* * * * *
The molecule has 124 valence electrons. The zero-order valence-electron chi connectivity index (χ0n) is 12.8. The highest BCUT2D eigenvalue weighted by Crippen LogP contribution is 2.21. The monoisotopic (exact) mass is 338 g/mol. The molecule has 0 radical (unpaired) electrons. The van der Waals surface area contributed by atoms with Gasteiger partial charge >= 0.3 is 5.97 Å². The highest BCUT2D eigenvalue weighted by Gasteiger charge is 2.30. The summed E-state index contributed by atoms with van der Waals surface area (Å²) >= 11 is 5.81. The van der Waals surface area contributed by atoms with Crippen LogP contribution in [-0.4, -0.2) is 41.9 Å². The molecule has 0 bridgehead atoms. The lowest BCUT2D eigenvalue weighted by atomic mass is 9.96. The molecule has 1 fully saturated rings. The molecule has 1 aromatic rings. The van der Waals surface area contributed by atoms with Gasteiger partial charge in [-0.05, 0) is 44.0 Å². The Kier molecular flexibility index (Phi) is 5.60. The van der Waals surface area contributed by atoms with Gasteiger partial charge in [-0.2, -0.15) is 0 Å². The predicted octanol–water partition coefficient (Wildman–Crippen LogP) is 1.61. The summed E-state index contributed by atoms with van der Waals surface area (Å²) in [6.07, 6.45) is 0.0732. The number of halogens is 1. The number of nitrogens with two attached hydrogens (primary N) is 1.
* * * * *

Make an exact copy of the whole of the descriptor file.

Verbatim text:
The molecule has 124 valence electrons. The zero-order valence-electron chi connectivity index (χ0n) is 12.8. The highest BCUT2D eigenvalue weighted by Crippen LogP contribution is 2.21. The monoisotopic (exact) mass is 338 g/mol. The molecule has 0 radical (unpaired) electrons. The van der Waals surface area contributed by atoms with Gasteiger partial charge >= 0.3 is 5.97 Å². The highest BCUT2D eigenvalue weighted by Gasteiger charge is 2.30. The summed E-state index contributed by atoms with van der Waals surface area (Å²) >= 11 is 5.81. The van der Waals surface area contributed by atoms with Crippen LogP contribution in [-0.4, -0.2) is 41.9 Å². The molecule has 0 bridgehead atoms. The lowest BCUT2D eigenvalue weighted by atomic mass is 9.96. The molecule has 1 fully saturated rings. The molecule has 1 aromatic rings. The van der Waals surface area contributed by atoms with Gasteiger partial charge in [-0.05, 0) is 44.0 Å². The Kier molecular flexibility index (Phi) is 5.60. The van der Waals surface area contributed by atoms with Gasteiger partial charge in [-0.2, -0.15) is 0 Å². The predicted octanol–water partition coefficient (Wildman–Crippen LogP) is 1.61. The summed E-state index contributed by atoms with van der Waals surface area (Å²) in [6.07, 6.45) is 0.0732. The number of halogens is 1. The number of nitrogens with two attached hydrogens (primary N) is 1.